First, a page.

MARINE CORPS AIR STATION MIRAMAR, Calif. --
Many Marines pour themselves into books to learn about the history and traditions of the Marine Corps, but for one Marine Corps Air Station Miramar squadron, history paid them a visit.
Three former members of Marine Medium Helicopter Squadron 165 visited Jan. 25 to see how the “White Knights” continue to make history.
Two of the visitors are original White Knights who worked in the squadron when it was established during the Vietnam War on July 1, 1965.
“We were 19 years old working dark to dark,” said Jim Lowery, a Vietnam veteran and original White Knight. “We flew missions during the day and patched and worked on the aircraft at night.”
In the eyes of Lowery and Ron Rodrigues, another original White Knight, not much has changed since they served with the squadron.
The CH-46 Helicopter looks the same as it did in 1965, only there was less wiring through the cabin of the CH-46A compared to the CH-46E, explained Rodrigues.
“Also the floor wasn’t bolted down,” said Lowery. “Back then we had to pull the floor matting up and wash the helicopter out. Otherwise it would be too heavy to fly.”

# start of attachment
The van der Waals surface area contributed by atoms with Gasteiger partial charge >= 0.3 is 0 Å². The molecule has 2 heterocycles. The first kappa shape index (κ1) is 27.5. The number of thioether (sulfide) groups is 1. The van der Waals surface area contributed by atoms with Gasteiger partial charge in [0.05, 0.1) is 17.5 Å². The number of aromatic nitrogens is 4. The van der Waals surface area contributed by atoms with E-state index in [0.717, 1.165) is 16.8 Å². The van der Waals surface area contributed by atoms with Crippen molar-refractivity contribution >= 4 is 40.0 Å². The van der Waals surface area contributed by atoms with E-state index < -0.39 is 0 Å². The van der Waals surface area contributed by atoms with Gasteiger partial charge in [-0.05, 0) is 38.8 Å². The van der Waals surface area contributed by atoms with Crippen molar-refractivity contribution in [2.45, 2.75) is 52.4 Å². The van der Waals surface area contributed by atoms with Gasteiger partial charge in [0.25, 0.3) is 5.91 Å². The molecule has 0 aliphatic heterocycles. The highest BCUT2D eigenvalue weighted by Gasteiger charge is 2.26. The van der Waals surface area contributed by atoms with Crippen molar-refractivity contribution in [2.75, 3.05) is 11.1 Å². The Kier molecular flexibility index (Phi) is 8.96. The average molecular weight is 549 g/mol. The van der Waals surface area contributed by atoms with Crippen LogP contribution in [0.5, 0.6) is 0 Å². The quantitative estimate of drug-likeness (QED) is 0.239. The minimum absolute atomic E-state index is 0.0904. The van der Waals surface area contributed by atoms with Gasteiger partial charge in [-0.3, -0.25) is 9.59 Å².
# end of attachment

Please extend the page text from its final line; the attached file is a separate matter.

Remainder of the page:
Both Lowery and Rodrigues worked on the airframes but also flew on missions as aerial gunners.
At that time when a flight was going out, they just asked each other who wanted to fly, explained Rodrigues. There were designated crew chiefs, but everyone was air crew.
The veterans visited the airframes shop where they worked during their time with the squadron. They told stories about being in Vietnam and how they had to fix the aircraft. The current airframes Marines also learned that Lowery and Rodrigues created the original White Knight crest that the squadron still uses today.
The third visitor, Ingo Hentschel, served with the White Knights during the 1980s.
“Marines from (HMM-165) are the only ones I keep in touch with out of all the units I served with during my time in the Corps,” Hentschel said.
The unit cohesion still seems the same as it did in the 80s, he explained.
One change Hentschel couldn’t miss was the technological enhancements of the night vision goggles.
“The vision tubes were constantly burning out,” Hentschel said. “Every flight it seemed like we would end up with one working pair, and that pair was given to one of the pilots so he could still see where we were going.”
Though times have changed, one thing remains the same for the White Knights.
“We’re still doing the same things these guys did 20 or 30 years ago,” said Lt. Col. Todd Oneto, the squadron commanding officer, referring to the maintenance and flying of the aircraft.
From Vietnam to Afghanistan, the White Knights carry their history with them as they support the needs of the Corps.